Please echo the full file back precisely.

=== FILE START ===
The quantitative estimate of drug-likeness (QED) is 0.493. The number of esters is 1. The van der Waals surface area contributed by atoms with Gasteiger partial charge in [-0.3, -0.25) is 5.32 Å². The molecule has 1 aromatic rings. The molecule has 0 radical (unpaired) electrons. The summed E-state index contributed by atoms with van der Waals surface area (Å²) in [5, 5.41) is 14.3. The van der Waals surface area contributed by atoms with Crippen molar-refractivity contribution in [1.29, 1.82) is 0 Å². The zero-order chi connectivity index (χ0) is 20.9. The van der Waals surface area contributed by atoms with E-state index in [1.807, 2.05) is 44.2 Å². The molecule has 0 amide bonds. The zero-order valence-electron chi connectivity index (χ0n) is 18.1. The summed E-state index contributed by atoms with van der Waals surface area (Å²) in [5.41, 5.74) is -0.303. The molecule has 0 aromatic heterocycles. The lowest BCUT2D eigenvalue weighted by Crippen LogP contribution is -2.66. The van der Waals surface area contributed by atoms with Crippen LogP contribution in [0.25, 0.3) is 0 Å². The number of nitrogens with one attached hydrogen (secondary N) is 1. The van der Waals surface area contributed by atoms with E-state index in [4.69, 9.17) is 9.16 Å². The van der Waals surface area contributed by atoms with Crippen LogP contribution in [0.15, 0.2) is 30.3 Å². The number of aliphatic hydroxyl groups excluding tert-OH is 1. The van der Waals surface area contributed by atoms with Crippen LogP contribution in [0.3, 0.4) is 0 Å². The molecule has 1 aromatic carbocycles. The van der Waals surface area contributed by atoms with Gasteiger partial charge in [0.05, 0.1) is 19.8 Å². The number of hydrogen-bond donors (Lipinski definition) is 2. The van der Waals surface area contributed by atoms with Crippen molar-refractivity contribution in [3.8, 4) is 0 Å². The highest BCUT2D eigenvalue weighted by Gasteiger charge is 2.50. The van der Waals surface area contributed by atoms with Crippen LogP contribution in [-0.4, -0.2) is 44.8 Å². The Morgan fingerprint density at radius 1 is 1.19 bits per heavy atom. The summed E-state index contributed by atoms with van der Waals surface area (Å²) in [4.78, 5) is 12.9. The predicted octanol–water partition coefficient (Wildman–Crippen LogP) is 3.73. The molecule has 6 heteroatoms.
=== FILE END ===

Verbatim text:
The quantitative estimate of drug-likeness (QED) is 0.493. The number of esters is 1. The van der Waals surface area contributed by atoms with Gasteiger partial charge in [-0.3, -0.25) is 5.32 Å². The molecule has 1 aromatic rings. The molecule has 0 radical (unpaired) electrons. The summed E-state index contributed by atoms with van der Waals surface area (Å²) in [5, 5.41) is 14.3. The van der Waals surface area contributed by atoms with Crippen molar-refractivity contribution in [1.29, 1.82) is 0 Å². The zero-order chi connectivity index (χ0) is 20.9. The van der Waals surface area contributed by atoms with E-state index in [1.807, 2.05) is 44.2 Å². The molecule has 0 amide bonds. The zero-order valence-electron chi connectivity index (χ0n) is 18.1. The summed E-state index contributed by atoms with van der Waals surface area (Å²) in [5.41, 5.74) is -0.303. The molecule has 0 aromatic heterocycles. The lowest BCUT2D eigenvalue weighted by Crippen LogP contribution is -2.66. The van der Waals surface area contributed by atoms with Crippen LogP contribution in [0.25, 0.3) is 0 Å². The number of nitrogens with one attached hydrogen (secondary N) is 1. The van der Waals surface area contributed by atoms with E-state index in [4.69, 9.17) is 9.16 Å². The van der Waals surface area contributed by atoms with Crippen LogP contribution in [0.15, 0.2) is 30.3 Å². The number of aliphatic hydroxyl groups excluding tert-OH is 1. The van der Waals surface area contributed by atoms with Crippen LogP contribution in [0.3, 0.4) is 0 Å². The molecule has 1 aromatic carbocycles. The van der Waals surface area contributed by atoms with Gasteiger partial charge in [0.05, 0.1) is 19.8 Å². The number of hydrogen-bond donors (Lipinski definition) is 2. The van der Waals surface area contributed by atoms with Crippen molar-refractivity contribution in [3.8, 4) is 0 Å². The highest BCUT2D eigenvalue weighted by Gasteiger charge is 2.50. The van der Waals surface area contributed by atoms with Crippen LogP contribution in [-0.4, -0.2) is 44.8 Å². The Morgan fingerprint density at radius 1 is 1.19 bits per heavy atom. The summed E-state index contributed by atoms with van der Waals surface area (Å²) in [4.78, 5) is 12.9. The predicted octanol–water partition coefficient (Wildman–Crippen LogP) is 3.73. The molecule has 6 heteroatoms.